Structure and Standards

Structure and Standards

Nov 19, 2014

The EMS model debate of fire-based EMS vs. private EMS is more active than ever on Facebook thanks to recent articles shared by JEMS, EMS World and EMS1, and I have been a frustrated, screaming at my computer participant. Both sides make some irrational arguments but when one searches through the mess, they can find some well thought out compelling cases made for both sides of the debate.

It is no secret that I am a big advocate for EMS based EMS, whether that is in a private model or more preferably in a municipal model. Like many others, I feel that when you serve two masters you cannot perform both jobs as effectively as a person could perform one of them. Furthermore, I think that in fire-based EMS systems dedicated, highly skilled practitioners are locked out of the system for one reason or another to the detriment of the general public.

The anti-private arguments are the ones that I always find interesting. The first one of “they are only in it for the all mighty dollar” amuses me. Almost any department regardless of their delivery model relies on the dollars that the business generates. With the model of health care that we have in this country, everyone is in it for the all mighty dollar.

The other argument always seems to revolve around private EMS not being able to differentiate their business. They send units on non-emergent calls while disregarding emergency calls. Or they strip coverage to get dialysis transfers done. As someone who has worked in the world of privates and spent a decent amount of time perusing request for proposals for EMS services, I cannot help but think that most of what people are complaining about is a direct result of low standards contracted providers.

When I worked in Massachusetts we had four contracted communities that we provided emergency services to. Once you moved past the out clauses, insurance requirements, and legal mumbo jumbo, the core of the requirements for each of these contracts came down to “you will provide X ambulances at the paramedic level and respond to calls in Y minutes or less.” That was it. Monthly reports were generated by the service, monitoring was low, and the service was left to do what they saw fit. As long as the calls were answered no one with the communities really cared beyond that.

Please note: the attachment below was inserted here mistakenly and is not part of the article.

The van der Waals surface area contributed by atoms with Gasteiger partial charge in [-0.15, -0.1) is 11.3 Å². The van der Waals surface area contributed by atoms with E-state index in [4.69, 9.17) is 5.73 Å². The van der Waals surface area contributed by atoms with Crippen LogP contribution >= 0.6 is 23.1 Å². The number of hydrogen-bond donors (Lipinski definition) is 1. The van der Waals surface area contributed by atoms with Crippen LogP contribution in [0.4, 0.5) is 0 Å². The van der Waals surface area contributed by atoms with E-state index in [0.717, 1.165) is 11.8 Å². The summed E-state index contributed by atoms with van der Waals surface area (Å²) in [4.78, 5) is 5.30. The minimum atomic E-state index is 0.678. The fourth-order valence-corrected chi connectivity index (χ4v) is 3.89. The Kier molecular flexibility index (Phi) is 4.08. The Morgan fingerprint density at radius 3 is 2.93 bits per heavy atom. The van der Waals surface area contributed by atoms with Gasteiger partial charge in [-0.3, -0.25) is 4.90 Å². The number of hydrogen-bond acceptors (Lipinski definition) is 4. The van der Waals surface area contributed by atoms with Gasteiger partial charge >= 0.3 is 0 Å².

I am happy to say that we did a pretty good job. We exceeded our response percentages, and had an extremely low response time. If you want to read more about that, I welcome you to check out the articles that I have written about AMR in Springfield, Massachusetts over the past couple of years.

When you keep standards low, you get what you pay for, or in many cases you get what you ask for because many of these contracts are what are referred to as “zero bid” contracts where a service receives no money from the community and makes their dollar from billing patients for service.

Comparatively, contracts from the west coast, for example, are a lot stricter. While our responses in Massachusetts were made up of about 50 pages, responses to these California county contracts frequently exceed 200 pages. The Alameda County bid that AMR ultimately lost to Paramedics Plus a few years ago was probably the most eye opening one. They wanted career advancement for the medics in the county, for example. Their trucks had to meet certain emission standards. Requirements went beyond response times and moved on to QA/QI benchmarks and deeper reports than I had ever seen. The most impressive thing about that bid though was the fact that there was a governing body that oversaw the provider. They made sure that not only did someone just show up, but that those who showed up were doing the right thing for their patients. They went far beyond the traditional RFP and required their ambulance service to go above and beyond. This is a trait that many communities miss out on, or do not have the people who have the knowledge to do an adequate job at monitoring ambulance services.

My point, ultimately, is you get what you ask for. If you leave loopholes in a contract somebody will find them. If you write an RFP to contract that a mid-level provider can jump on and do “fast and cheap” you will get exactly what you ask for. If a community reaches out to people with knowledge about EMS, and structures a bid like some of the county bids in California then you are going to position yourself to have a top notch private provider.

Of course the market also dictates this too. There needs to be somebody there capable of doing the job effectively. Ultimately though, quality of service comes down to the standards that we set. Communities need to set the bar at a level that challenges services to give their very best. In fact, these standards should not only exist for private EMS but for any EMS provider in any system. Ask for the best care possible, expect the best care possible, and monitor providers to make sure that they are following through on their promises.

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